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Ciphergen, Thermo, Fisher, Expression Pathology, MedImmune, Waters, Thermometric

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Ciphergen Transferred to Nasdaq Market With Less Restrictive Listing Requirements
 
Ciphergen has been transferred from the Nasdaq Global Market to the Nasdaq Capital Market, the company announced late last week. The switch-over became effective on Aug. 28.
 
The company had been warned by the Exchange that it was in danger of being delisted from the Nasdaq Global Market because its market capitalization had fallen below the minimally required $50 million for more than 10 business days. According to a document filed with the US Securities and Exchange Commission, Ciphergen officials met with the Nasdaq Listing Qualifications Panel on Aug. 17 to request a transfer to the Nasdaq Capital Market.
 
On Aug. 24, the Nasdaq panel granted the request.
 
The company’s continued listing on Nasdaq National Market is “subject to its successful completion of an application and the review process,” Ciphergen said. According to Nasdaq, companies must also maintain a minimum market cap of $35 million and a bid price of $1.
 
As of close of trading Aug. 30, Ciphergen had a market cap of $51.6 million.

Thermo, Fisher Shareholders Give Blessing to Merger
 
Shareholders at both Thermo Electron and Fisher Scientific separately approved the merger of the two companies this week.
 
The merger still needs to be approved by US regulators. Separately last week, Fisher said it would divest a $17-million product line to satisfy the Federal Trade Commission.
 
More than 98 percent of Thermo shareholders who voted approved the deal while more than 99 of share holders at Fisher gave the deal the thumbs up.
 
More than 94 percent of Thermo shareholders also voted to increase the number of Thermo common stock to 1.2 billion and to change the name of the company upon completion of the merger to Thermo Fisher Scientific.
 
Thermo said it still expects the deal to be completed during the fourth quarter of 2006.
 
The company announced their $10.6 billion merger plan in May.

Expression Pathology Licenses Harvard Technology for Quantitative Analysis of Proteins
 
Expression Pathology has licensed the patent rights to AQUA peptide technology from Harvard University, the Gaithersburg, Md.-based company announced this week.
 
AQUA technology uses labeled peptide standards “to achieve absolute quantitation of target proteins in biological samples by mass spectrometry,” Expression said in a statement. Expression will combine AQUA with its own technologies for extracting proteins from formalin-fixed, paraffin-embedded tissues to develop new research and diagnostic applications, it said. 


MedImmune, Infinity Target Hsp90 and Hedgehog pathway
 
MedImmune and Infinity Pharmaceuticals will jointly develop and commercialize  novel small molecular cancer drugs targeting Heat Shock Protein 90 and the Hedgehog cell-signaling pathway under a deal announced this week.
 
In clinical studies, Hsp90 and the Hedgehog pathway have been implicated in the growth and survival of a broad range of blood-related and solid tumor types, the companies said.
 
Under the agreement, the companies will equally share all costs and profits from the development and commercialization of any future products. MedImmune will give Infinity a $70 million one-time upfront payment for co-exclusive, shared rights to Hsp90 ahd Hedgehog pathway product development programs. Infinity will also receive up to $430 million in milestone payments if certain late-stage clinical development and sales targets for products resulting from the collaboration are met.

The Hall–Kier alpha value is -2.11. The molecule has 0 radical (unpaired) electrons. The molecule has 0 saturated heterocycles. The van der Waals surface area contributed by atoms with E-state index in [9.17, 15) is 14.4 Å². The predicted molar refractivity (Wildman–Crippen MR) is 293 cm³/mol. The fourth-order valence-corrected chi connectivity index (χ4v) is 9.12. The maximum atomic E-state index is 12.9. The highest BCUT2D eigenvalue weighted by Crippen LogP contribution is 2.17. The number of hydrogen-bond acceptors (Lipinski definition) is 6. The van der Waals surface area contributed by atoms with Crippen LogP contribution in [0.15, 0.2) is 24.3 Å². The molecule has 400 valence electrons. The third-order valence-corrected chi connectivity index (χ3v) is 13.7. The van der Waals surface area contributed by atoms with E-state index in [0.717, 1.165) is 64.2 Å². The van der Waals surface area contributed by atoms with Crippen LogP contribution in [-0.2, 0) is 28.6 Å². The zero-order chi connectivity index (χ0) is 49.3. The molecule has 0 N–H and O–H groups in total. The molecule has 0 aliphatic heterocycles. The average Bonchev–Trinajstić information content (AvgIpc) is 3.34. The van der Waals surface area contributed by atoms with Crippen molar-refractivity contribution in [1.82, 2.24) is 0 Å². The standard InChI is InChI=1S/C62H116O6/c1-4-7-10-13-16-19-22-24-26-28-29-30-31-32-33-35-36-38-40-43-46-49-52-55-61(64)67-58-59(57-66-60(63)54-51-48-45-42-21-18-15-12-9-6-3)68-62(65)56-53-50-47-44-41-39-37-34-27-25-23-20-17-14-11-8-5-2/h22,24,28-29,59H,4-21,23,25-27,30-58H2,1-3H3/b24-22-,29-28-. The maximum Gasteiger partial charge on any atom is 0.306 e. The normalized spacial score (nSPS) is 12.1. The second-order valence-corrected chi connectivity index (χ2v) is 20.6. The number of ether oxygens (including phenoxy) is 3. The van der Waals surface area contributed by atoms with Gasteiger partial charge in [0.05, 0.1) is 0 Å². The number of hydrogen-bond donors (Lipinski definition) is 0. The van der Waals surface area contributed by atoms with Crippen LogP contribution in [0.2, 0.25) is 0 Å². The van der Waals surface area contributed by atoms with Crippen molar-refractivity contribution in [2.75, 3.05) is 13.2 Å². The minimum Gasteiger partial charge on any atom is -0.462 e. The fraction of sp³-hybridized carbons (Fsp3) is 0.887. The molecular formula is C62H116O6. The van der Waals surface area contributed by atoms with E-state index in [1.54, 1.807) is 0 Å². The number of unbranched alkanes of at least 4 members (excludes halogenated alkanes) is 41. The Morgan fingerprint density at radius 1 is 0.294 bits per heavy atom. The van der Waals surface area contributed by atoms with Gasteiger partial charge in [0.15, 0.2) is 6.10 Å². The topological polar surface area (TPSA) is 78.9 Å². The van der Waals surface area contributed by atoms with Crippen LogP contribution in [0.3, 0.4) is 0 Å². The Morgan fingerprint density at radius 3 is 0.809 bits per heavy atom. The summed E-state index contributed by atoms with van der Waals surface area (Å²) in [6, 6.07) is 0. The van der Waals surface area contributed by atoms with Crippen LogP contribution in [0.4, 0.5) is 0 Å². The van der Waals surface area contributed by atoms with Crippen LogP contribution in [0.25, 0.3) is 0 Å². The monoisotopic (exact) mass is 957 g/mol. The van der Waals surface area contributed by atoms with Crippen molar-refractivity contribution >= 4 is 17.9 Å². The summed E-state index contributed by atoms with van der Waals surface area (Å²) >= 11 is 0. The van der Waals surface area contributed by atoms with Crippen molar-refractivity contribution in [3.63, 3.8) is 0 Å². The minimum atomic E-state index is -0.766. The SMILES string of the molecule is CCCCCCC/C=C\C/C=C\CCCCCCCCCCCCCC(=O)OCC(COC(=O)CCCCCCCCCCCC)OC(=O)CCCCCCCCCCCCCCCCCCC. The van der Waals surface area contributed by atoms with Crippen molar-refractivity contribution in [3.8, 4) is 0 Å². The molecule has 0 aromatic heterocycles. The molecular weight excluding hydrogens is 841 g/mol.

Infinity will retain responsibility for discovery, clinical development and translational clinical development of products through proof-of-concepts in human for each of the Hsp90 and Hedgehog pathway programs. The two companies will jointly conduct clinical development through first-product approval.
 
MedImmune will direct worldwide regulatory strategy and sales and marketing of resulting products. Infinity has the option to co-promote future products in the US, contributing up to 35 percent of the total promotion effort.  

Waters Acquires Thermometric for $2.5M
 
Waters announced this week it has acquired privately held Thermometric, a maker of high-performance microcalorimeters, for around $2.5 million.
 
Waters plans to merge the Jarfalla, Sweden-based company into its TA Instruments unit, based in New Castle, Del.
 
Thermometric generates around $4 million in annual sales. Waters said it expects the purchase to be neutral to its 2006 earnings.
 
The company’s flagship product, the TAM III, is a modular calorimeter “routinely used to characterize materials, and their interactions, in the fields of pharmaceuticals, life and materials sciences.”
 
TA Instruments President Terry Kelly said Thermometric’s products and technologies complement its “position in thermal analysis and will allow us to expand our business into new applications, especially in life science research.”
 
Waters acquired TA in 1996. The company said Thermometrics complements liquid chromatography, mass spectrometry, and thermal analysis, three markets in which Waters competes.

The Scan

Gone, But Now Reconstructed SARS-CoV-2 Genomes

In a preprint, a researcher describes his recovery of viral sequences that had been removed from a common database.

Rare Heart Inflammation Warning

The Food and Drug Administration is adding a warning about links between a rare inflammatory heart condition and two SARS-CoV-2 vaccines, Reuters reports.

Sandwich Sampling

The New York Times sent tuna sandwiches for PCR analysis.

Nature Papers Describe Gut Viruses, New Format for Storing Quantitative Genomic Data, More

In Nature this week: catalog of DNA viruses of the human gut microbiome, new dense depth data dump format to store quantitative genomic data, and more.